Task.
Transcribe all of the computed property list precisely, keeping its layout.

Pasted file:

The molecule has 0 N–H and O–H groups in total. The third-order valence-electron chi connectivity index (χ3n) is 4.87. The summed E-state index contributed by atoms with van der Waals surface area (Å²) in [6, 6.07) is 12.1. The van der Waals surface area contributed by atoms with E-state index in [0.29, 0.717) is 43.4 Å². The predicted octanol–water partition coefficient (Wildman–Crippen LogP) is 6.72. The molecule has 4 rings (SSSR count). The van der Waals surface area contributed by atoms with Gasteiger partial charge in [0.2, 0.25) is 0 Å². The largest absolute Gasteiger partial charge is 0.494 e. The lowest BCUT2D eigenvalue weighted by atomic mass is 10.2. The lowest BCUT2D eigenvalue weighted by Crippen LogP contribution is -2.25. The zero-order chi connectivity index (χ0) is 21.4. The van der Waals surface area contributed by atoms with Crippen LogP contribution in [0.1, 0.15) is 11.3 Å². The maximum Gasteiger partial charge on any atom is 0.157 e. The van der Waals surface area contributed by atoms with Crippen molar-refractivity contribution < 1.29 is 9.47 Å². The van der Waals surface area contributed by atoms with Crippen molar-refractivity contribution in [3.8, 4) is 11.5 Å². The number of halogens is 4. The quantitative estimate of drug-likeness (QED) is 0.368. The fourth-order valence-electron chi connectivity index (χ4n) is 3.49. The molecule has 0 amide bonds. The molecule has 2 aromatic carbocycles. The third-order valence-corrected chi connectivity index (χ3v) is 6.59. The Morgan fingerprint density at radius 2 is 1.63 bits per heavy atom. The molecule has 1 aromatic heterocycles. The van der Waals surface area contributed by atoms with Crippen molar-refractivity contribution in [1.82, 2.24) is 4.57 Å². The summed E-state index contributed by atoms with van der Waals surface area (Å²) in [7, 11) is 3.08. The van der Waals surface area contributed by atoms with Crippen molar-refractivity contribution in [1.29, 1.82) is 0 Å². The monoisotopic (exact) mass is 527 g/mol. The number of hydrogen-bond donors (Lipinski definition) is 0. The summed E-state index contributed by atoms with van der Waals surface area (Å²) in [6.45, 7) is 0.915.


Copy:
The molecule has 0 N–H and O–H groups in total. The third-order valence-electron chi connectivity index (χ3n) is 4.87. The summed E-state index contributed by atoms with van der Waals surface area (Å²) in [6, 6.07) is 12.1. The van der Waals surface area contributed by atoms with E-state index in [0.29, 0.717) is 43.4 Å². The predicted octanol–water partition coefficient (Wildman–Crippen LogP) is 6.72. The molecule has 4 rings (SSSR count). The van der Waals surface area contributed by atoms with Gasteiger partial charge in [0.2, 0.25) is 0 Å². The largest absolute Gasteiger partial charge is 0.494 e. The lowest BCUT2D eigenvalue weighted by atomic mass is 10.2. The lowest BCUT2D eigenvalue weighted by Crippen LogP contribution is -2.25. The zero-order chi connectivity index (χ0) is 21.4. The van der Waals surface area contributed by atoms with Crippen LogP contribution in [0.1, 0.15) is 11.3 Å². The maximum Gasteiger partial charge on any atom is 0.157 e. The van der Waals surface area contributed by atoms with Crippen molar-refractivity contribution < 1.29 is 9.47 Å². The van der Waals surface area contributed by atoms with Crippen molar-refractivity contribution in [3.8, 4) is 11.5 Å². The number of halogens is 4. The quantitative estimate of drug-likeness (QED) is 0.368. The fourth-order valence-electron chi connectivity index (χ4n) is 3.49. The molecule has 0 amide bonds. The molecule has 2 aromatic carbocycles. The third-order valence-corrected chi connectivity index (χ3v) is 6.59. The Morgan fingerprint density at radius 2 is 1.63 bits per heavy atom. The molecule has 1 aromatic heterocycles. The van der Waals surface area contributed by atoms with Crippen molar-refractivity contribution in [1.82, 2.24) is 4.57 Å². The summed E-state index contributed by atoms with van der Waals surface area (Å²) in [7, 11) is 3.08. The van der Waals surface area contributed by atoms with Crippen molar-refractivity contribution in [1.29, 1.82) is 0 Å². The monoisotopic (exact) mass is 527 g/mol. The number of hydrogen-bond donors (Lipinski definition) is 0. The summed E-state index contributed by atoms with van der Waals surface area (Å²) in [6.45, 7) is 0.915.